After reaching highs in 2008 of almost $1,000 a ton, potash prices slumped as farmers skimped on fertilizers. Predictions are that potash prices will go to $550 a ton or maybe higher in the next year as fears grow about global food problems exacerbated by floods in Pakistan and fires in Russia.

The bid for Potash Corp. has complicated commercial and political ramifications, not least because the company was originally founded in 1975 by the government of Saskatchewan, and later privatized. There is a strong feeling locally that the resources should belong to the people, since the Saskatchewan government gets a substantial chunk of its budget from potash royalties, which are based on prices not on production. In 2008, these accounted for 15 percent of the provincial budget, but fell with the potash price this year to about 2 percent.

Brad Wall, the premier of Saskatchewan has already discarded his free-enterprise cloak and declared that “the potash does not belong to Potash Corp. or Mosaic or Atrium, and neither will it belong to BHP Billiton. It belongs to the people of the province.” Saskatchewan has powers over licenses for mining the potash and Wall added that he is looking at how it might be able to use them.

Canada has learned by direct experience that bigger is not necessarily better when it is the junior player in a foreign takeover. U.S. Steel’s takeover of Canada’s Stelco came with promises to maintain both production and employment. But in the face of “Buy American” requirements in the U.S. stimulus package, U.S. Steel shut Stelco’s plants.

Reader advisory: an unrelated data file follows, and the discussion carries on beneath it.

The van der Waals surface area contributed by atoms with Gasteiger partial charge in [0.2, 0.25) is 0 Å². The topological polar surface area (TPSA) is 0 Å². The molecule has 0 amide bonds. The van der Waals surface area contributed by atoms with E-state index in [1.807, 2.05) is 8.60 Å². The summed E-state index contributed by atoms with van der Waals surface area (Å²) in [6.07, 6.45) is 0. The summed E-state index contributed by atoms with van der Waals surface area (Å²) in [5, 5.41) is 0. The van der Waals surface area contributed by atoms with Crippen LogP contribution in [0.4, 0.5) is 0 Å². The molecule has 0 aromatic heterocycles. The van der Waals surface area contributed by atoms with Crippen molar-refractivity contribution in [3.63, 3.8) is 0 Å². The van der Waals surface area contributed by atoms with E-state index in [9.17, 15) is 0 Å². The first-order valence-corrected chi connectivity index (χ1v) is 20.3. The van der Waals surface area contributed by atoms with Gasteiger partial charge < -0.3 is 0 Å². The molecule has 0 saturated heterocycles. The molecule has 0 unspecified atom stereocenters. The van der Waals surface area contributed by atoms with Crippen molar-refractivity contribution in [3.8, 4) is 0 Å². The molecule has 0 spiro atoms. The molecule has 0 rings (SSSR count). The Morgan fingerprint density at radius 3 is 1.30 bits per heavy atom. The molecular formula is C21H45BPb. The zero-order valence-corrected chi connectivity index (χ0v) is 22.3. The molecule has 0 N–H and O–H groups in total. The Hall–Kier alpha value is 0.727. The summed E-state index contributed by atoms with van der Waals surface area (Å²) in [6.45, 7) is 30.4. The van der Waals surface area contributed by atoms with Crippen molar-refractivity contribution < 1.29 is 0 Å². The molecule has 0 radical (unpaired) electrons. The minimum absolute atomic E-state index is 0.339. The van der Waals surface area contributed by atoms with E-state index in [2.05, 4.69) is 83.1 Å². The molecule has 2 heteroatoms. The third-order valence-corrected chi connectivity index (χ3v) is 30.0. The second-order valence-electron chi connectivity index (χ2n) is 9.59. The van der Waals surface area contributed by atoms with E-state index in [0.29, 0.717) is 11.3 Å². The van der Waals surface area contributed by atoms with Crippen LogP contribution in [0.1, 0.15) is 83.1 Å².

Too often, from steel plants down to humble chocolate-making, bigger turns out not to be better for the party taken over, though by that time the shareholders have walked away with a big pile of winnings. Even so, Canadian pension funds might cash in if BHP increases its offer. But BHP, above all, should understand the nationalist sentiment about control of rich mineral and other natural resources. Australians are not happy when foreigners try to take over what they see as their assets.

For China, it must seem that the capitalist game is not a fair one, especially when it comes to what to do with its pile of reserves hard-earned from selling its goods successfully to the world. Leaving them in U.S. dollars is potentially a losing proposition. Putting billions into U.S. financial firms proved not to be a good deal. Beijing has not gone the Japanese way of trying to buy the Great American Dream with purchases of real estate and Hollywood.

Indeed, trying to secure raw materials for its economic future through deals in Africa, Latin America, Asia, Australia and now potentially Canada might seem a much more useful thing to do with its $2.5 trillion reserves. But it has met howls of protest all round, as again in Saskatchewan. By a 60-40 edge, Canadians said they are prepared to buy the BHP-Potash deal, but China is a different matter. The most logical reason for hostility is the perception that China, as a foreign government, is different from BHP, as a foreign company.

Beijing might be better advised to ensure that its economic growth goes to the benefit of its own people — not to building foreign exchange reserves that are a wasting asset.

Kevin Rafferty is editor in chief of Plain Words Media, a group of journalists specializing in economic development issues.